29 Then Moses and Aaron returned to Egypt and called all the elders of Israel together. 30Aaron told them everything the LORD had told Moses, and Moses performed the miraculous signs as they watched. 31 Then the people of Israel were convinced that the LORD had sent Moses and Aaron. When they heard that the LORD was concerned about them and had seen their misery, they bowed down and worshiped.
5 After this presentation to Israel’s leaders, Moses and Aaron went and spoke to Pharaoh. They told him, “This is what the LORD, the God of Israel, says: Let my people go so they may hold a festival in my honor in the wilderness.”
2 “Is that so?” retorted Pharaoh. “And who is the LORD? Why should I listen to him and let Israel go? I don’t know the LORD, and I will not let Israel go.”
3 But Aaron and Moses persisted. “The God of the Hebrews has met with us,” they declared. “So let us take a three-day journey into the wilderness so we can offer sacrifices to the LORD our God. If we don’t, he will kill us with a plague or with the sword.”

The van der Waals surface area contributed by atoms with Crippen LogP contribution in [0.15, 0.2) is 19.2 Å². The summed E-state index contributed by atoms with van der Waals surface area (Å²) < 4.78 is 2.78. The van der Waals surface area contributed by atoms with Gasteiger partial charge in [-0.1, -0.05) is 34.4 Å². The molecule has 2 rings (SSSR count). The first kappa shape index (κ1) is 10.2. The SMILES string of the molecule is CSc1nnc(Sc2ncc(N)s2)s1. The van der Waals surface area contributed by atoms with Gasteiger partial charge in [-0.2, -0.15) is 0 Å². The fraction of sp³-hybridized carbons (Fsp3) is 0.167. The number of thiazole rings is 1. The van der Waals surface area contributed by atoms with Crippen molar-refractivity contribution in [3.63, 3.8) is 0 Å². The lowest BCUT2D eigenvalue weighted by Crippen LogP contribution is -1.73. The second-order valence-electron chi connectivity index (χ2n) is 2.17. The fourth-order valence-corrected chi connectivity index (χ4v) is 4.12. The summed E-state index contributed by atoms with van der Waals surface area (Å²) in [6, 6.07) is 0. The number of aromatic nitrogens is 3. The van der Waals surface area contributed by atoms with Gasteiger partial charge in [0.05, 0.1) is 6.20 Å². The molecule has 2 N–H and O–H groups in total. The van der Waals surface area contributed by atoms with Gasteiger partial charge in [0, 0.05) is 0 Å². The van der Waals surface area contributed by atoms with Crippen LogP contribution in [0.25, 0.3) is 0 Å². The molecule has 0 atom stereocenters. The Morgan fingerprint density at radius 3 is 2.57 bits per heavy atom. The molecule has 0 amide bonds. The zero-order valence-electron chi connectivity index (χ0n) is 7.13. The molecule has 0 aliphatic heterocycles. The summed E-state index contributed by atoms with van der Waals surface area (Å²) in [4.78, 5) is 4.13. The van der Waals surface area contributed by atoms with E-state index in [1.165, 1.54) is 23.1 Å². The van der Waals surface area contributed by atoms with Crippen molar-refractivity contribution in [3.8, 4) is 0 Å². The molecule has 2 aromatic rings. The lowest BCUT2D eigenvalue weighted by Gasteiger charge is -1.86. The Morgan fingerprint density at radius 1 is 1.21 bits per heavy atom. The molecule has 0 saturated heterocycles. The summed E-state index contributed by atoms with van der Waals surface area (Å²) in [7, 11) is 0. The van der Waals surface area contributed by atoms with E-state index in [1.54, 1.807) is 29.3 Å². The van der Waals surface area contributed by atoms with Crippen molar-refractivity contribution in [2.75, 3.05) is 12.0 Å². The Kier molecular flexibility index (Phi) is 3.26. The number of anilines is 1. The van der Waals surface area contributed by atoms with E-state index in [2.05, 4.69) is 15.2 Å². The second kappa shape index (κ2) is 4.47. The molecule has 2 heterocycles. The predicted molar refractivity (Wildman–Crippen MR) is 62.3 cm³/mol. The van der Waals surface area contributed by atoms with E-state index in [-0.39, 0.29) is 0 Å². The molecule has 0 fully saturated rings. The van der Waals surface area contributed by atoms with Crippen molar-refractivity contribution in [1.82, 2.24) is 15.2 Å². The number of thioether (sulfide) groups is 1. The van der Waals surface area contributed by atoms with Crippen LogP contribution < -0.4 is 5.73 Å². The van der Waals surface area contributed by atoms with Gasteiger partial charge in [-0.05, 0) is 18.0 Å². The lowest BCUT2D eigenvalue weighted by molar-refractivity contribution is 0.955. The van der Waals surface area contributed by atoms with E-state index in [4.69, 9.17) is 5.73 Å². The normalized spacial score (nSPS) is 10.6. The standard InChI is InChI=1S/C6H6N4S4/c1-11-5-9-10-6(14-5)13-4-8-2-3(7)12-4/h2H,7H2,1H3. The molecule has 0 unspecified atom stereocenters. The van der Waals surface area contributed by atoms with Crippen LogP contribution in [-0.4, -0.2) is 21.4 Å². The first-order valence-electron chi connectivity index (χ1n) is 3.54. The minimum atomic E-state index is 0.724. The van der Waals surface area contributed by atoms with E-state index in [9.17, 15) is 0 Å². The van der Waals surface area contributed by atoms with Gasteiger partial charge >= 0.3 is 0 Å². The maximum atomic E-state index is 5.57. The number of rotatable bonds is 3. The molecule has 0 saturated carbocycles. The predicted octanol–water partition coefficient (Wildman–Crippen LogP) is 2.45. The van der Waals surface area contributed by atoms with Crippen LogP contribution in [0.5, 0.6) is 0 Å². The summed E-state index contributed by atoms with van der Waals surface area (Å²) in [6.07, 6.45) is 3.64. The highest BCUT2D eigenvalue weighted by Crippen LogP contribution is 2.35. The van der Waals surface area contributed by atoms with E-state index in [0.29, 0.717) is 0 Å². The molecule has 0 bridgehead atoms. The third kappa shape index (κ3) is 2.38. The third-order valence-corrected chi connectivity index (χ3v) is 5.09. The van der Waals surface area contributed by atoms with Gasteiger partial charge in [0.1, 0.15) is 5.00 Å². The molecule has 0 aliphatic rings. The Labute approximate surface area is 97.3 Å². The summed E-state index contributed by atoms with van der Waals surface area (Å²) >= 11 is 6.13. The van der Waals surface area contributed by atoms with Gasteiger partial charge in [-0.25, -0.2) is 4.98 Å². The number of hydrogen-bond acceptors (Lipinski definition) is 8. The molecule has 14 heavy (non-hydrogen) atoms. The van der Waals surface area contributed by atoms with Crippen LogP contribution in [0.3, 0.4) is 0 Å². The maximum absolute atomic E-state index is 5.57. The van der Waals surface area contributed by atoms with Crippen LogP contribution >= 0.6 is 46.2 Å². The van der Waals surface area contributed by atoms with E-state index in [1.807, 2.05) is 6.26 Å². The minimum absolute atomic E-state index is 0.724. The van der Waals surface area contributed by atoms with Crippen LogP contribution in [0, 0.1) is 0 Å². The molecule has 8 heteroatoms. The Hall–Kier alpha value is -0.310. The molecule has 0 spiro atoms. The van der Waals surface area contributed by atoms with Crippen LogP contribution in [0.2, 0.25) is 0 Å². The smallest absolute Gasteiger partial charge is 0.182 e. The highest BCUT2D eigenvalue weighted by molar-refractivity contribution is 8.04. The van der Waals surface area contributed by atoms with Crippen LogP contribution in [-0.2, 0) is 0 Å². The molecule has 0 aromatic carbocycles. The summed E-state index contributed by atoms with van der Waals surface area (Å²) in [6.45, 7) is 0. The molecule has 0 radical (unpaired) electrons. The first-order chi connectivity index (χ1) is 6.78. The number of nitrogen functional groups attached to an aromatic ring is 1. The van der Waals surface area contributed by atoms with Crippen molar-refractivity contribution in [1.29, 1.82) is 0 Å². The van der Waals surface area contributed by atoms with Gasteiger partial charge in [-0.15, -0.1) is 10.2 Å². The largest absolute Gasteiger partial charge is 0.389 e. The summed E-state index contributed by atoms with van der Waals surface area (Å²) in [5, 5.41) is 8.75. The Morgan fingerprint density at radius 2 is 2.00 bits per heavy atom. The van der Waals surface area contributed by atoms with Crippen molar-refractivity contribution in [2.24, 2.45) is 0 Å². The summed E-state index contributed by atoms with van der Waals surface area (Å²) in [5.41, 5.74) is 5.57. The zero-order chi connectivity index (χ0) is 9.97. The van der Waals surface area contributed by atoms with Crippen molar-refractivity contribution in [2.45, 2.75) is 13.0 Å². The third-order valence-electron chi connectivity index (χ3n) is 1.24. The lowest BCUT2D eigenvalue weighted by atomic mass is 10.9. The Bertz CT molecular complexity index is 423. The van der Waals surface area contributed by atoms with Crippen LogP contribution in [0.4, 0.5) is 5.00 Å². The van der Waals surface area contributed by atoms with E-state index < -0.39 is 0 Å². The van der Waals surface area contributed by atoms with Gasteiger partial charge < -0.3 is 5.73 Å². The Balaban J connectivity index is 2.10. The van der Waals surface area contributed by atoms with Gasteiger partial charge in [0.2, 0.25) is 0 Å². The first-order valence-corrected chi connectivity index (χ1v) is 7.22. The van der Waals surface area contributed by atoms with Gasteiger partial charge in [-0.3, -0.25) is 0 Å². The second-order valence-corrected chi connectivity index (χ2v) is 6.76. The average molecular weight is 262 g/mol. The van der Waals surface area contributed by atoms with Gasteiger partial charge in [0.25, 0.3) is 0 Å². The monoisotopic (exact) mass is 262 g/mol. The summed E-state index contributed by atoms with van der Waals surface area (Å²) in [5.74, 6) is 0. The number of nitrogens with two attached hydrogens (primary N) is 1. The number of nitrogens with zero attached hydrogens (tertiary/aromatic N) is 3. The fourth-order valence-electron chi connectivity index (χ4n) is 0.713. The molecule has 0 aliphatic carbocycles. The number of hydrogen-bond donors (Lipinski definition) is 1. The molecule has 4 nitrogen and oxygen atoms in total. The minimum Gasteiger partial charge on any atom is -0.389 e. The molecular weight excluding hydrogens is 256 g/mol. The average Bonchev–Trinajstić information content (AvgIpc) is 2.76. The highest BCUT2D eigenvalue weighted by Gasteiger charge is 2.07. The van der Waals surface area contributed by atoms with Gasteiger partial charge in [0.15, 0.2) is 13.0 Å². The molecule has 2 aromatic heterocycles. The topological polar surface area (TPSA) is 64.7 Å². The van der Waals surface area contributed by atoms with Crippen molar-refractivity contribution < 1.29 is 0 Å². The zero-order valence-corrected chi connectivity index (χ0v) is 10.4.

4 Pharaoh replied, “Moses and Aaron, why are you distracting the people from their tasks? Get back to work! 5 Look, there are many of your people in the land, and you are stopping them from their work.”
As the story continues, Pharaoh has had quite enough, and he instructs the Egyptian slave drivers to no longer supply straw for the making of the bricks, to tell the Israelites to get it for themselves and to be sure that the brick supply doesn’t drop off at all. “This will teach them to mess with me.”
No surprise, the Israelites were not able to keep up with their quota. The foreman goes and pleads with Pharaoh for mercy, but it does no good. As the foremen leave Pharaoh’s court, they stop to see Moses and Aaron who were waiting outside for them. “The foremen said to them, ‘May the LORD judge and punish you for making us stink before Pharaoh and his officials. You have put a sword into their hands, an excuse to kill us!’”
Moses musters up the courage to follow God, go to the leaders of Israel, and tell them that God has spoken to him. It goes great. They believe him; they are excited. They worship together. You can imagine that Moses must have breathed a huge sigh of relief. He had done it, he had faced his worst fear, and the people had believed him.
Now the worst is over right? The people of Israel were off to the race. Next stop, the Promised Land! It’s all downhill from here. Right? Guess again.
Moses and Aaron go to Pharaoh. They are very bold. They don’t waste much time flattering Pharaoh, which everyone did when they came before the great King. They don’t even ask permission. They merely say, “Let us go!”